CAFTA-DR Part 1: Poverty and Immigration Implications

10 years have passed since the passage of the Central America Free Trade Agreement (CAFTA-DR), an expansion of NAFTA to five Central American nations (Guatemala, El Salvador, Honduras, Costa Rica and Nicaragua), and the Dominican Republic. While CAFTA was intended to spur economic growth for all parties by eliminating certain tariffs on exports between CAFTA countries, this trade agreement has primarily benefited U.S. trade and agribusiness while it has pushed small and medium-scale Central American farmers further into poverty.

Of course, we should have known that CAFTA would not benefit the people of Central America. Prior to passage, an estimated 1.5 million Mexican campesino farmers had lost their livelihoods under NAFTA’s agricultural terms, on which CAFTA’s agricultural provisions are based.

How CAFTA-DR Has Benefited U.S. Trade and Agribusiness

Undeniably, CAFTA has revitalized trade in the U.S., which has grown from an average of 5 percent in the 1990s to 13.9 percent after the agreement. CAFTA-DR has also positively impacted agriculture in the U.S., increasing its exports to the region by 84 percent from 2005 to 2011, which represented $4.2 billion USD in 2010. For the United States, removing agricultural barriers to this market has thus created a beneficial solution to its overproduction of farming goods.

How CAFTA-DR Has Hurt Central American Farmers and Consumers

According to an article by the Council on Hemispheric Affairs: while free trade advocates had argued that CAFTA-DR would decrease poverty in rural areas and accelerate the development of Central America, substantially benefiting consumers by decreasing prices of consumer products and improving their purchasing power, this has not happened.

Years after its implementation, CAFTA-DR has re-structured Central American countries’ economies by flooding their markets with subsidized grains coming from the Unites States. Essentially, U.S. taxes are used to help pay American farmers’ production costs, giving U.S. agricultural products a big advantage. In fact, between 1995 and 2011, the U.S. government spent $277.3 billion USD in agricultural subsidies. Many of these products were exported to Central America.

Since the free trade agreement, Central American countries and the Dominican Republic have been transformed into net food importers, with their governments unable to dedicate as much investment to the agricultural sector compared to the U.S.

As a result, the region has dramatically increased its dependency on imports of cheaper food products. Yet, low food prices in Central America have not effectively mitigated hunger. Plus, such dependence on imports exposes the region to volatility of food prices. What happens if U.S. food imports skyrocket?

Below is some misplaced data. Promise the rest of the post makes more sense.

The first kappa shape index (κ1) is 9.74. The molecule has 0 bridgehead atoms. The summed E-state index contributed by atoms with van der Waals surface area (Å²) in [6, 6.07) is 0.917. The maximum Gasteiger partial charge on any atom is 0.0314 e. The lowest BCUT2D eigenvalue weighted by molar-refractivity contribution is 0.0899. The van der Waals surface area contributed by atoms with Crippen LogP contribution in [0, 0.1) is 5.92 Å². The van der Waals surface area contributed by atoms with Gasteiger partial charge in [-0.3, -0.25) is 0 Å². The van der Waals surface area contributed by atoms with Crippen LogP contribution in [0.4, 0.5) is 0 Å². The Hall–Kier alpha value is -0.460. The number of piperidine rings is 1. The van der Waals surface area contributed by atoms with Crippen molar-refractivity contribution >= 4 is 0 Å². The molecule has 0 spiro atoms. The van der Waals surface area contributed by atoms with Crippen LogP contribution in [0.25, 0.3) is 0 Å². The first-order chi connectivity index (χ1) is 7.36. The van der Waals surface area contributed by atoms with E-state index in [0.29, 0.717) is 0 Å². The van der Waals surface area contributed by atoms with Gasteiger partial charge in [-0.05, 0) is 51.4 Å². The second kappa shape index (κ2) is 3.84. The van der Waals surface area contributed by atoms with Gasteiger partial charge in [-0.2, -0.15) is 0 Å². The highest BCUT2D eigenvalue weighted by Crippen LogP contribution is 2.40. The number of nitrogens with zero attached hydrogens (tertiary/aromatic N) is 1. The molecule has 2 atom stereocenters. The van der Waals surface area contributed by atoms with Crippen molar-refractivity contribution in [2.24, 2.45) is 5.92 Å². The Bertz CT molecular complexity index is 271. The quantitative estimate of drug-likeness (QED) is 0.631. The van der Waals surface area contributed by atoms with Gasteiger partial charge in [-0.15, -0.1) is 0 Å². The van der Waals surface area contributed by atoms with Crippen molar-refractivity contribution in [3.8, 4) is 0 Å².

According to the 2008 State of the Region Report, “An increase of 15 percent in the price of food could mean 2.5 million more people in extreme poverty, particularly in Guatemala and Honduras.” The report shows “a model of rising imports (wheat, rice and corn went up to about 30 percent in available food between 1990-2003) with tripled prices for wheat and doubled prices for corn and rice (2008-2009),” which not only “leads to profits for the companies that import the goods, but growing malnutrition, especially among the region’s rural and indigenous poor.”

For example, El Salvador imports 79 percent of its rice and 43 percent of its corn. Similarly, Costa Rica imports 77 percent of its beans while Guatemala imports 100 percent of its wheat and 70 percent of its rice. Food prices have risen internationally; wheat prices have grown 152 percent and maize prices have grown 122 percent between 2006 and 2008. This price inflation, therefore, has negatively affected poor people in the region, who suffer from a huge dependency on agricultural imports promoted by CAFTA-DR.

Through trade agreements such as NAFTA and CAFTA, Monsanto and big agribusiness have flooded Mexican and Central American countries with imported food and overloaded their water systems, land and community with chemicals.

Subsistence farmers and impoverished people in Central America bear the brunt of CAFTA’s negative impacts. Increasing food insecurity in these nations only increases motivation for stressed and malnourished Central Americans to migrate – legally or illegally – to the United States.

We must not ignore issues of social injustice and food insecurity caused by trade agreements such as CAFTA. We must craft trade agreements that benefit people at the bottom as well as the top of the economic ladder. We must seek to correct such imbalances because they spark immigration out of desperation.

When we fail to do so, we simply create more problems. While CAFTA may have benefited the U.S. economy in some ways, it has hurt us in others. For example, border security, immigrant detention facilities, prosecution and deportation cost the U.S. billions each year. Undocumented immigrant children are flooding the border right now. If CAFTA and NAFTA had positively impacted the Mexican and Central American people at the bottom of the economic ladder, perhaps parents would not be desperate enough to send their children – alone – to the U.S. border.

What do you think of CAFTA? Please tell us in the comments section below.

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(see CAFTA Article 2 on for a continuation of this topic)

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